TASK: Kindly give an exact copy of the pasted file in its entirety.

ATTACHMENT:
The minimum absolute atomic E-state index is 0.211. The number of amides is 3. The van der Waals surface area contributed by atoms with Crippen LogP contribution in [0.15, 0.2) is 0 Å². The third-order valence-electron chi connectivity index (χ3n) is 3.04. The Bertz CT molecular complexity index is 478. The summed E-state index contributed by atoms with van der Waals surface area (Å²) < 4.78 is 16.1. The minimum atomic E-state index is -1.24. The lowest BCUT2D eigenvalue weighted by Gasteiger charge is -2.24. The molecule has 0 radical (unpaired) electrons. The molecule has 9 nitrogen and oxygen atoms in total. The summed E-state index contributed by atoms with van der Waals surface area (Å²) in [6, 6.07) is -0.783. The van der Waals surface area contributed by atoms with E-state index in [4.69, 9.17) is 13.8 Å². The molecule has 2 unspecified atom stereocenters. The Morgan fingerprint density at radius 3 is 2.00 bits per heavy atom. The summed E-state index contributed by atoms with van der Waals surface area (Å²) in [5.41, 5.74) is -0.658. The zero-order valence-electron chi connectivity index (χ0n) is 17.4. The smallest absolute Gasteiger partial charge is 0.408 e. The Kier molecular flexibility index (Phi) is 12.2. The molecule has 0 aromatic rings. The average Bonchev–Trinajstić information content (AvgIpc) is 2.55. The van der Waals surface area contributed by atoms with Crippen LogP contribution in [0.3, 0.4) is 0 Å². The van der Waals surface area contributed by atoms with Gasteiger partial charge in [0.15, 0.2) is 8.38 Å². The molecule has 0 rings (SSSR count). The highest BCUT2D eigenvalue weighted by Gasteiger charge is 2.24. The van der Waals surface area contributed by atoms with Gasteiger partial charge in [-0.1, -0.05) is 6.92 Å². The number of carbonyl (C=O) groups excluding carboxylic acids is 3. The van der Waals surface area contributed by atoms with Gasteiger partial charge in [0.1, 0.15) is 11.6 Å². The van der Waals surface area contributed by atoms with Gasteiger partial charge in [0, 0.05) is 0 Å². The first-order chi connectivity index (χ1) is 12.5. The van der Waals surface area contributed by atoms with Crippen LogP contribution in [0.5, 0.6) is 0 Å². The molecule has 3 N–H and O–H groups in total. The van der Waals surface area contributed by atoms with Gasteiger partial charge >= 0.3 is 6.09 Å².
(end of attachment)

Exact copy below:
The minimum absolute atomic E-state index is 0.211. The number of amides is 3. The van der Waals surface area contributed by atoms with Crippen LogP contribution in [0.15, 0.2) is 0 Å². The third-order valence-electron chi connectivity index (χ3n) is 3.04. The Bertz CT molecular complexity index is 478. The summed E-state index contributed by atoms with van der Waals surface area (Å²) < 4.78 is 16.1. The minimum atomic E-state index is -1.24. The lowest BCUT2D eigenvalue weighted by Gasteiger charge is -2.24. The molecule has 0 radical (unpaired) electrons. The molecule has 9 nitrogen and oxygen atoms in total. The summed E-state index contributed by atoms with van der Waals surface area (Å²) in [6, 6.07) is -0.783. The van der Waals surface area contributed by atoms with E-state index in [4.69, 9.17) is 13.8 Å². The molecule has 2 unspecified atom stereocenters. The Morgan fingerprint density at radius 3 is 2.00 bits per heavy atom. The summed E-state index contributed by atoms with van der Waals surface area (Å²) in [5.41, 5.74) is -0.658. The zero-order valence-electron chi connectivity index (χ0n) is 17.4. The smallest absolute Gasteiger partial charge is 0.408 e. The Kier molecular flexibility index (Phi) is 12.2. The molecule has 0 aromatic rings. The average Bonchev–Trinajstić information content (AvgIpc) is 2.55. The van der Waals surface area contributed by atoms with Crippen LogP contribution in [0.3, 0.4) is 0 Å². The van der Waals surface area contributed by atoms with Gasteiger partial charge in [0.15, 0.2) is 8.38 Å². The molecule has 0 rings (SSSR count). The highest BCUT2D eigenvalue weighted by Gasteiger charge is 2.24. The van der Waals surface area contributed by atoms with Gasteiger partial charge in [-0.1, -0.05) is 6.92 Å². The number of carbonyl (C=O) groups excluding carboxylic acids is 3. The van der Waals surface area contributed by atoms with Gasteiger partial charge in [0.1, 0.15) is 11.6 Å². The van der Waals surface area contributed by atoms with Gasteiger partial charge in [0, 0.05) is 0 Å². The first-order chi connectivity index (χ1) is 12.5. The van der Waals surface area contributed by atoms with Crippen LogP contribution in [0.5, 0.6) is 0 Å². The molecule has 3 N–H and O–H groups in total. The van der Waals surface area contributed by atoms with Gasteiger partial charge >= 0.3 is 6.09 Å².